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ABSECON — Kelly Walsh feels close to her dad, Bill, when she walks the hallways of Holy Spirit High School.
Bill isn’t much of a physical presence at Spirit these days, but his soul fills the school.
Bill was the Spartans’ head football coach from 2003-07 and assistant from 2014-17. He was the school’s director of institutional advancement while head football coach.
He was diagnosed with amyotrophic lateral sclerosis — better known as Lou Gehrig’s disease — in early 2017. Bill has lost weight. He can’t talk and must use a feeding tube.
Kelly, 17, is a Spirit junior and a field hockey and softball player.
“When I was younger, I knew he was a big part of Holy Spirit,” Kelly said of her dad. “But I never realized how much of an impact he has here. I come to school, and I feel safe. I feel like he’s here.”
MARGATE — In life, as in football, Holy Spirit High School assistant coach Bill Walsh believes teams need five qualities to achieve success.
“The support we have is so humbling,” Kelly said. “But I think right now more than ever we need help. We need everyone to come together.”
A 1985 graduate, Walsh played quarterback and middle linebacker for the Spartans. The only thing those two positions have in common is that the quarterback leads the offense, while the middle linebacker leads the defense.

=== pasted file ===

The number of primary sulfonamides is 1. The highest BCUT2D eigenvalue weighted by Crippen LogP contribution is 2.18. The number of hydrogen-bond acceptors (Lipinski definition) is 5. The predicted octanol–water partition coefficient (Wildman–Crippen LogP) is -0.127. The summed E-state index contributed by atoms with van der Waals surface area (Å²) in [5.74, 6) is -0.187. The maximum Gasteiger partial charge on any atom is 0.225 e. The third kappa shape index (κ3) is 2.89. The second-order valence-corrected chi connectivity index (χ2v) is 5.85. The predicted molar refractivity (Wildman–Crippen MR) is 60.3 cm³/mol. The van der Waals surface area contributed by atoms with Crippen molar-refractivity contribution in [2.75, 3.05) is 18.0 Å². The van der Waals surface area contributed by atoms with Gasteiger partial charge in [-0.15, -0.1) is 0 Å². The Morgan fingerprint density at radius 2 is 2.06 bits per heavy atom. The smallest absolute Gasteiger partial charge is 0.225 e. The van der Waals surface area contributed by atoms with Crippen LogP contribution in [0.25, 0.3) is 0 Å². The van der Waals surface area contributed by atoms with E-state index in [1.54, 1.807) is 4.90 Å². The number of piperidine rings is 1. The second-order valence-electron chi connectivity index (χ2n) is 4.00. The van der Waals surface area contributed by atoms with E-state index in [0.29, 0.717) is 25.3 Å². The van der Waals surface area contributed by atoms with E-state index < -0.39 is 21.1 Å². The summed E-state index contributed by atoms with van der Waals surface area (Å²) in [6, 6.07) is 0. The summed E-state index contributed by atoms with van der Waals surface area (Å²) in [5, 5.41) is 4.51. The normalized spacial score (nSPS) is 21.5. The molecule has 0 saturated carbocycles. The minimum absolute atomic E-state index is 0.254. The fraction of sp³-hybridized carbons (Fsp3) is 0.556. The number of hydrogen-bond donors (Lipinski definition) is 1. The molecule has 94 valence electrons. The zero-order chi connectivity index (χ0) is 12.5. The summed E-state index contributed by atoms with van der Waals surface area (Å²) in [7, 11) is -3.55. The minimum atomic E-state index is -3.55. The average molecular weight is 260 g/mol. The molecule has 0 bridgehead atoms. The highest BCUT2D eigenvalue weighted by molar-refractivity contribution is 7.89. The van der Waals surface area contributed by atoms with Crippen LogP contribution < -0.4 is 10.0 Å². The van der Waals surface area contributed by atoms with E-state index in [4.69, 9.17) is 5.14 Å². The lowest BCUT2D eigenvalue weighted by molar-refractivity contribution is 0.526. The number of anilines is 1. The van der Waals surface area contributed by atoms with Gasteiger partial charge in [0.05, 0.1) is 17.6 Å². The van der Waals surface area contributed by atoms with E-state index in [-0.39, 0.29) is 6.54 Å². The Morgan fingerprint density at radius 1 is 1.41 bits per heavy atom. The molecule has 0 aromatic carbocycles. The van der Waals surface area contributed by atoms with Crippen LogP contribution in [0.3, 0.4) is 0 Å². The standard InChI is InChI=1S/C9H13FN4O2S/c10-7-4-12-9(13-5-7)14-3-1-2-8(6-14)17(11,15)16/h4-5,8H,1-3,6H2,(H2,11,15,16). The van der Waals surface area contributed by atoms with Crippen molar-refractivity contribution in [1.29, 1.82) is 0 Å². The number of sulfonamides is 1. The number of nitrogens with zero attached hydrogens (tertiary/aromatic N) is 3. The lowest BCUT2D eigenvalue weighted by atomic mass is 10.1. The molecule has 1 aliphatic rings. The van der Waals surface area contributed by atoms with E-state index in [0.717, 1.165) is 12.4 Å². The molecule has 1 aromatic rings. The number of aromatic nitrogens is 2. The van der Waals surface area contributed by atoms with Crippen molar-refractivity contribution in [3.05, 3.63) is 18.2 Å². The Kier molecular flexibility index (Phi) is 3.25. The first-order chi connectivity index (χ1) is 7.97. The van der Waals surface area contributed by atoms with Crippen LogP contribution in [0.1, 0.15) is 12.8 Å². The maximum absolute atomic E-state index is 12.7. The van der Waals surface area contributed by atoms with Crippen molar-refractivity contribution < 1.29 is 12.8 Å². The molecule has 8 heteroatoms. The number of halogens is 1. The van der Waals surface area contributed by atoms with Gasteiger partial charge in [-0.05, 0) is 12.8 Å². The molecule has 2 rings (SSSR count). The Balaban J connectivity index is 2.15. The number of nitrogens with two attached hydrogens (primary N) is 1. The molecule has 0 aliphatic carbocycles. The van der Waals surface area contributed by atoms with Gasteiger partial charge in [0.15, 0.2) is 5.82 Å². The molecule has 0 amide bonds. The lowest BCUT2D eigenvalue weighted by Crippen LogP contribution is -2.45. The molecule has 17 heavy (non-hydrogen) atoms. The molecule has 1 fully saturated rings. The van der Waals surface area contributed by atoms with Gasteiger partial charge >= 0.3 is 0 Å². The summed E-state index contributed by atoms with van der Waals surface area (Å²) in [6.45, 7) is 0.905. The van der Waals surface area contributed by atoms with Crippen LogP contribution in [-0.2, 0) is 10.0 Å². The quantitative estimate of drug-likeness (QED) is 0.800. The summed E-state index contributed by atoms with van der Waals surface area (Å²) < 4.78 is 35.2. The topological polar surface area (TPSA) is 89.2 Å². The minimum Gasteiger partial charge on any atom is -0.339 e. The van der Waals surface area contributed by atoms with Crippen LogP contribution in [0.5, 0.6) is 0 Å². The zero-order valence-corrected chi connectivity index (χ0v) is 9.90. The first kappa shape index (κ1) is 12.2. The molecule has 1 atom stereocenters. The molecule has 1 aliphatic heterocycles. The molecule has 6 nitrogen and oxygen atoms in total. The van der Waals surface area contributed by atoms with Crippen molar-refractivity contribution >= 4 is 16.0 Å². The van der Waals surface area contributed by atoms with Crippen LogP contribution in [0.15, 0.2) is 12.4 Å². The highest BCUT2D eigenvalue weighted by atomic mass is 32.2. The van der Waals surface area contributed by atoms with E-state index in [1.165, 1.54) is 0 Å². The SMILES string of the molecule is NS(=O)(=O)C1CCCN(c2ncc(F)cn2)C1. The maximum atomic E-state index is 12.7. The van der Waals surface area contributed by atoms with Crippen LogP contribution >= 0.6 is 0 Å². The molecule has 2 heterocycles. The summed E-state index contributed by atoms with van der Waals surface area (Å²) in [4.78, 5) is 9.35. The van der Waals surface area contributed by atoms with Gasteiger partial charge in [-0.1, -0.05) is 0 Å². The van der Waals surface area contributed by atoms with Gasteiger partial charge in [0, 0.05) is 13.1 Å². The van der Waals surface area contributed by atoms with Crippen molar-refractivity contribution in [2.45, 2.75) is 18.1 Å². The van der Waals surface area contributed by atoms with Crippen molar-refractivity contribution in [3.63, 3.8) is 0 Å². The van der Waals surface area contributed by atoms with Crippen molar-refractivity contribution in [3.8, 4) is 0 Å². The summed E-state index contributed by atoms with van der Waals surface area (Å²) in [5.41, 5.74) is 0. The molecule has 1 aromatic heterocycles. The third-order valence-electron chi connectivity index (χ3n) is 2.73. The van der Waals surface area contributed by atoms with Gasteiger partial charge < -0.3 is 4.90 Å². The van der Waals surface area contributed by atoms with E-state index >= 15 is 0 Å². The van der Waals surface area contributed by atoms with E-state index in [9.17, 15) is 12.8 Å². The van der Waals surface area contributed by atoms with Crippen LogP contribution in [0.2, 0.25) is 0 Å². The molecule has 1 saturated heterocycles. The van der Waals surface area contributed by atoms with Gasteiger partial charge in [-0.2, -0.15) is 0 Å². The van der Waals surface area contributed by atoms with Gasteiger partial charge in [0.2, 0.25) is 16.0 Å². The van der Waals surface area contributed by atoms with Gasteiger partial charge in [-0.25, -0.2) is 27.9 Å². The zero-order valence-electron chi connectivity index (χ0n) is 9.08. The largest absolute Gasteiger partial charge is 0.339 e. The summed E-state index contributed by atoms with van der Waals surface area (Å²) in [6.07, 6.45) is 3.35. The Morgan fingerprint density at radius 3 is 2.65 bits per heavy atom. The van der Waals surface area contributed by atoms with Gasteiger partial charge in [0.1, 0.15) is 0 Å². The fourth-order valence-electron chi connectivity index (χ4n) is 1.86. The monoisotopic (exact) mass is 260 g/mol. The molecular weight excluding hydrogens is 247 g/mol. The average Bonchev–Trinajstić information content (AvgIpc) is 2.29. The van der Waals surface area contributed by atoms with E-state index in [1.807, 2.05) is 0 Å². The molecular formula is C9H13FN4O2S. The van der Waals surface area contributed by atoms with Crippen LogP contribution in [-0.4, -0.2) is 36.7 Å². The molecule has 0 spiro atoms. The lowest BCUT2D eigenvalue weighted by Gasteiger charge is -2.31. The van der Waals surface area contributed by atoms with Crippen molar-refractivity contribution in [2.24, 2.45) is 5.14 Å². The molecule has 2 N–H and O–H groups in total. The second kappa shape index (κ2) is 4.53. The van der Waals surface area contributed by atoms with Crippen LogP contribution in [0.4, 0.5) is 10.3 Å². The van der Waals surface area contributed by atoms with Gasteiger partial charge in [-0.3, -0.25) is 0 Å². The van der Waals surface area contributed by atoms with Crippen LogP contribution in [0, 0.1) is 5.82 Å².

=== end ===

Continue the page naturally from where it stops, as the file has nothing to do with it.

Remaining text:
Holy Spirit was floundering when Walsh took over as head football coach in 2003. He pumped life back into the school by winning games on the field and raising funds off it.
“The best thing we can do now is everything he taught us: keep fighting,” said Joe Farrow, a 2005 Spirit graduate who grew up with the Walsh family.
Kelly is the only child of Bill and his wife, Cindy. But Farrow is like her brother. Farrow played for Walsh at Spirit. He came from a rough home life, so Walsh took him into his Galloway Township home.
Farrow, 33, now works as a federal corrections officer in Philadelphia and lives in Mays Landing with his wife, Gianna, and his 2-year-old daughter, Ava.
“He raised me,” Farrow said. “The hardest thing is to sit there and watch a guy who took care of you and made sure I was OK, now all I want to do is make sure he’s OK, and I don’t have any control over how to do that.”
The Holy Spirit High School football team wanted to retire Bill Walsh’s number.
Bill went for multiple tests and saw multiple doctors before the ALS diagnosis was made. He and Cindy broke the news to Kelly at a family dinner.